Twins in Space

Mark Harris

  • Albert Einstein by Albrecht Fölsing, translated by Ewald Osers
    Viking, 882 pp, £25.00, August 1997, ISBN 0 670 85545 6
  • Einstein: A Life by Denis Brian
    Wiley, 509 pp, £11.99, October 1997, ISBN 0 471 19362 3

Einstein’s life story is almost as well known as his science. He was born in 1879 into a middle-class Jewish family in southern Germany, and went to school in Munich, where he is supposed to have been an unsuccessful pupil and his Greek teacher predicted that he would ‘never amount to anything’. Albrecht Fölsing points out, however, that by 1929 the legend of Einstein’s poor academic record was so widespread that the principal felt obliged to dispel this bad publicity for the school by revealing his (quite respectable) examination marks in a letter to a Munich newspaper. Whatever the case, Einstein did not enjoy his school years, and when his parents moved away from Munich in 1894, escaped without graduating on the grounds that he was medically unfit for further schooling and that, where mathematics was concerned, he was up to graduation level already. After one more year at school in Switzerland he went to the Zurich Polytechnic to study for a diploma in mathematics – there, he was remembered by the teaching staff as a ‘lazy dog’. After receiving his diploma, he applied unsuccessfully for a number of junior academic jobs – within ten years many of the universities that had rejected him would be falling over themselves to hire him as a full professor – and it was only after a long spell of unemployment that he found a job in 1902 in the Bern Patent Office.

His spare time was spent working through the various problems in physics that had interested him as a student, with the aim of getting his name known through publications. The Patent Office, as he later acknowledged, played a key role in his development as a scientist: it forced him to think through problems with precision but also in broad terms, while enabling him to avoid the academic requirement to write superficial papers for journals. In the event, Einstein did produce an impressive number of papers, but they were far from superficial: the four he published in 1905 in Annalen der Physik must rate among the most important scientific publications of the century. Remarkably, he wrote these in near isolation, with few scientific colleagues to bounce his ideas off and only sporadic access to a library.

It’s impossible to talk about the 1905 papers without recourse to an uncomfortable number of superlatives. The first introduced the concept of light ‘quanta’, which challenged the accepted doctrine that light consists of waves of electromagnetic radiation. Ultimately, it was the most revolutionary of all Einstein’s papers, because it led to the development of quantum mechanics, and so to the overturning of Newton’s deterministic universe – a development with which Einstein never felt comfortable. The second paper explained the effect known as Brownian motion, where, for instance, under a microscope, smoke particles are observed to make erratic, jittery movements. Supported as it was by experimental work, Einstein’s theory provided final confirmation that air is composed of molecules, together with a method for determining the number of molecules in a given volume of air. While this may now sound rather quaint, before 1905 the existence of atoms and molecules was not taken for granted. This Brownian motion paper is one of the most frequently cited scientific publications of the 20th century, since the theory has many applications, ranging through physics, chemistry and biology: studies of the way aerosols disperse in the atmosphere are one instance.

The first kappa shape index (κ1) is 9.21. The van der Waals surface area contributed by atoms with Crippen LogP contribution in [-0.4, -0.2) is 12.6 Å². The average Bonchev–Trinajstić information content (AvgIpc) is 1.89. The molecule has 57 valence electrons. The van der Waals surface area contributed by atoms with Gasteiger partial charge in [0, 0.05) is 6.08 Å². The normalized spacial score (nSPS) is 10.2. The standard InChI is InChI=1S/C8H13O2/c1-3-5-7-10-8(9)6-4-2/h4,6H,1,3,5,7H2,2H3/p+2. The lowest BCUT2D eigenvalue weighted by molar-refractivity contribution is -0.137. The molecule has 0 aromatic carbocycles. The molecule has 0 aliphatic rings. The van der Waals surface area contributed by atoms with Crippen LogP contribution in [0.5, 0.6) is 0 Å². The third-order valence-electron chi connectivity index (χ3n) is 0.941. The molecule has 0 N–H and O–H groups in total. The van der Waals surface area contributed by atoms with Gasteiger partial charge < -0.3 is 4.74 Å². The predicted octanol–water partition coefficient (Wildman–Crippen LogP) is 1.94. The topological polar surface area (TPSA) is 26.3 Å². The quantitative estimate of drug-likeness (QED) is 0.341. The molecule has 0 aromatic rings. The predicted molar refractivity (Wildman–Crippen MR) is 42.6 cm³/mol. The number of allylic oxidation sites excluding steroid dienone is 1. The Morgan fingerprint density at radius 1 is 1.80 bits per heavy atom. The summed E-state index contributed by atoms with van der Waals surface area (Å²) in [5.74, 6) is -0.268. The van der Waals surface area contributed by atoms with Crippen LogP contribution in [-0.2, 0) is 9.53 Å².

The third and fourth papers of 1905 introduced the special theory of relativity. By assuming that the speed of light is constant throughout the universe, Einstein showed that the concepts of time and distance can never be absolute, because the motion of one moving body can only be measured relative to that of another. ‘It used to be thought,’ Einstein explained, ‘that if all things disappeared from the world, space and time would be left. According to relativity theory, however, space and time disappear along with the things.’ In other words, if two identical twins are separated, one staying on Earth, the other travelling the galaxy at speeds close to that of light, the space-bound twin will have aged only a few years on his return, while his brother will be an old man. This runs counter to our everyday understanding of time, but is a simple consequence of the fact that the speed of light has to be a constant for both twins, whatever their relative speeds.

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